Movie Review: Unplanned
Unplanned films are not good films, but this is effective propaganda – or, at least, if you belong to the targeted group: those who believe that abortion in America, even though it is a legal right, is really a crime. It’s hard to imagine a film that attracts a lot of audiences outside of its own chosen demographics. “Unplanned” preaching to pro-life choirs, and it does so by making cases of abortion absolute and extreme, at certain points turning “facts” into conspiracy narratives. (Planned Parenthood is described as a profit-driven corporation such as Standard Oil.)
But “Unplanned” also does work that is skilled at using religious piety to hide the underlying political agenda. The film is based on memoirs by Abby Johnson, an anti-abortion activist who worked for eight years at the Planned Parenthood clinic in Bryan, Texas. He began as a volunteer, escorted women from their cars past protesters at the gate, then rose to become director of the clinic, overseeing thousands of abortions; from the start, he did two abortions on his own. This film is a conversion story about how Johnson evolved from a pro-choice attitude to the belief that abortion – any abortion – is wrong. At the end of the film, a title tells us that the activist organization he participated in, 40 Days for Life, has issued 500 workers to get out of what he described as “the abortion industry.” He offers telephone numbers for other people as they call.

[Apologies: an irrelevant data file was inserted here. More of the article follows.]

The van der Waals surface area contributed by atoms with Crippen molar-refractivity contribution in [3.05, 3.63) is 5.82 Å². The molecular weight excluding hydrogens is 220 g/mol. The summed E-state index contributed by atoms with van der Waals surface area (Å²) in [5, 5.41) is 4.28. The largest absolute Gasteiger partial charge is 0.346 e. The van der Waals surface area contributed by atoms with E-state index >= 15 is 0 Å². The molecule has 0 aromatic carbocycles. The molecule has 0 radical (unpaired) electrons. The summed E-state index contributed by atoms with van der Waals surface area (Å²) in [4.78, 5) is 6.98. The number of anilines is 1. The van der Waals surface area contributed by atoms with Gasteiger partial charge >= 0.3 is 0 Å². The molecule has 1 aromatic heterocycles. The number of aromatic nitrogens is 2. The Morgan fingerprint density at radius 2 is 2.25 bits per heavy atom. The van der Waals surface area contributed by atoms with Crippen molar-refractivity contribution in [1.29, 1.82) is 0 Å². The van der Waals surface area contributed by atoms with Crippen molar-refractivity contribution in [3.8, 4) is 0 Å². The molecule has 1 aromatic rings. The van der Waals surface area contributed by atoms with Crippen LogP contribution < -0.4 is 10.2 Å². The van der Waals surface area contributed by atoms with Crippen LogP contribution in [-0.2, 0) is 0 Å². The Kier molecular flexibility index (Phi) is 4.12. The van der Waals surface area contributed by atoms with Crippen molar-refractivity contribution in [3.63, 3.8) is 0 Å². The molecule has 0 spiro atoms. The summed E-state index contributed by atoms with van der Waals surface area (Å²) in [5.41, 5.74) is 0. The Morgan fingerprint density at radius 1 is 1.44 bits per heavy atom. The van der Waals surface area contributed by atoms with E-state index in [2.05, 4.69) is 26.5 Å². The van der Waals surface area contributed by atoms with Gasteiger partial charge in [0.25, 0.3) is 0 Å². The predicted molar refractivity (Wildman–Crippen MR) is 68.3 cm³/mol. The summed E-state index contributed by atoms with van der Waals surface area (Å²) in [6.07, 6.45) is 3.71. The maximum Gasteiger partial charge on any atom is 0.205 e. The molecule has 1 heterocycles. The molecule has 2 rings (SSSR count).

But the idea that abortion in America will end if only those who give them experience a leap of conscience are nothing more than canard, fig leaves for the film’s real agenda. “Unplanned” came at a time when the Supreme Court was tilted, for the first time since the 1960s, in a very conservative direction, and when abortion laws were eaten by state legislatures and conservative judges. The film appears like it is trying to make people repent, but what it really does is mobilize people on the pro-life side to get out and vote for politicians who will increase the legal attack on abortion rights. This film combines melodramatic manipulation and cold calculation. This may look like a sermon, but this is really a campaign.
It began as a pro-life alarm horror film, and it was not a difficult thing to do, because Abby, even when he was in the pro-choice phase, made the point that “abortion is not beautiful.” Abby is played, by the attractive Ashley Bratcher, as a crusader who is less than an ordinary woman, full of feelings of brotherhood that she longs to be active, even when she marries a holy Christian man (Brooks Ryan) who is completely anti-abortion, like also his parents. (And they are all very calm about it; as if you were being pro-life and being one of those blessed, losing anger or self-doubt.) “Unplanned” opened with experience, eight years became Abby’s job at Planned Parenthood, which produce the last turn against abortion. Having never actually witnessed one, he was suddenly called to help in an ultrasound-guided abortion of a 13-week-old fetus, and what he saw on the monitor looked like a baby reacting to what was done to him.